U.S.-Born Greek LGBTQ Activist Killed in Athens

The Athens queer community is reeling from the death of Zak Kostopoulos, a United States-born Greek LGBTQ and HIV rights activist and drag performer. Kostopoulos, 33, died Friday, September 22 after a violent incident at a jewelry store. The owner of the store as well as another storeowner have been charged in connection with the death.

The two men face charges including inflicting lethal harm resulting in death as well as misdemeanor charges for causing grievous bodily harm, reports The Greek Observer.

The investigation into Kostopoulos’ death and the circumstances surrounding it is ongoing.

A video of the attack has circled Greek media and has made the social media rounds as well. It seems to show Kostopoulos attempting to break the glass door of the jewelry store on Gladstonos Street, close to Omonia Square, with a fire extinguisher. After he manages to shatter part of it, the video shows him trying to crawl out while men are inside kicking him.

When Kostopoulos is able to leave the store, he is shown lying on the ground while people gather around him. He eventually walks away only for the police to seemingly roughly handcuff him. The police are also seen kicking Kostopoulos. He’s then whisked away on a stretcher. Kostopoulos died in the ambulance while being taken to the hospital.

According to NBC News, it was the men arrested and charged that were reportedly seen kicking Kostopoulos.

On Monday, a forensic test found Kostopoulos’ death inconclusive, but other autopsy results will be released later this week.

Nikos Kalogrias, a coroner in Athens, told local news outlet Kathimerini that Kostopoulos’ body did not show “injuries that justify death.”

“He has some bruises across his body—small injuries which alone do not cause death—so we continue with further laboratory examinations,” he added.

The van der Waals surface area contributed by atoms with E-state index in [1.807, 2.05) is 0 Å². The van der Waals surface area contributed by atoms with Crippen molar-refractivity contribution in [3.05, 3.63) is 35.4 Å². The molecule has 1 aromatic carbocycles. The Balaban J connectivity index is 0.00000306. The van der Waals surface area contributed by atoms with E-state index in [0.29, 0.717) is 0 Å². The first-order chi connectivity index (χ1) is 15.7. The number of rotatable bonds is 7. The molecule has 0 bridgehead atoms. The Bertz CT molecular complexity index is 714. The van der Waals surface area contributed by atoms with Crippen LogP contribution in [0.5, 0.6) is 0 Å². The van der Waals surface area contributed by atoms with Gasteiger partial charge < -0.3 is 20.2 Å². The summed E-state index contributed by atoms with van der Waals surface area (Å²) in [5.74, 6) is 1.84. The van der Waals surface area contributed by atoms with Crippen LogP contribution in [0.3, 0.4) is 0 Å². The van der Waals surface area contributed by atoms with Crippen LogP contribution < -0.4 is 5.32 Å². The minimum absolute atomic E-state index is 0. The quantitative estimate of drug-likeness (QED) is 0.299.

NBC News reported that initial news stories described Kostopoulos as having had a knife and attempting to rob the store. Friends and activists have disputed this. One Greek activist, Gregory Vallianatos, wrote on Facebook that Kostopoulos had actually gone into the store trying to find help after a fight happened in the cafe he was at.

“He entered the shop without a weapon, without a mask, and without gloves. What robber enters a shop to steal like that?” Efthimios Kostopoulos, Zak’s father, said this week according to To Vima. The elder Kostopoulos had come from the U.S. for his son’s funeral on Tuesday.

The jewelry storeowner says he acted out of self-defense, reported the outlet.  

Kostopoulos’ family’s lawyer, Anna Paparoussou, gave an interview to Greece’s Omnia TV, where she claimed that without the video being recorded, there might have not been any investigation into the incident that claimed Kostopoulos’s life.

“If the video did not exist, the case might have closed,” she told the outlet. Paparoussou explained that there were no testimonies taken at the scene and that the police appeared to have made no attempt to gather evidence after the incident.

A preliminary investigation into the behavior of the police has been opened, according to Kathimerini.

A group Kostopoulos had worked with, Positive Voice, released a statement (in Greek) calling out the social problems that have been highlighted in Greek media over Kostopoulos’ death, as well as calling out Greek media for its handling of the death and Kostopoulos’ memory.

Friends and family gathered on Tuesday to remember Kostopoulos in his home village of Kira, PinkNews reports. The outlet says that instead of the Greek tradition of throwing dirt onto the coffin, people threw glitter.

“In the end the grave wasn’t brown anymore, it was pink and blue and purple, shiny glitter everywhere, tiny gay flags everywhere,” Christina Michalou, a journalist and friend of Kostopoulos told PinkNews, adding that even wigs were thrown onto the coffin by some of the drag queens. Kostopoulos’ own drag persona was Zackie Oh.

Michalou remembered Kostopoulos as a brave activist who was one of the first to come out as HIV-positive and work to educate others on what it means to live with HIV. She told the outlet that the funeral ended up being something Kostopoulos would have been happy to see: people from different generations and different identifies coming together.

“Once, Zak said his biggest dream was to create a time and place in which everyone would coexist in absolute peace and union, even for a little bit,” she told PinkNews. “That was his funeral…”

Don't forget to share:
Tags: News
Read More in Impact
The Latest on INTO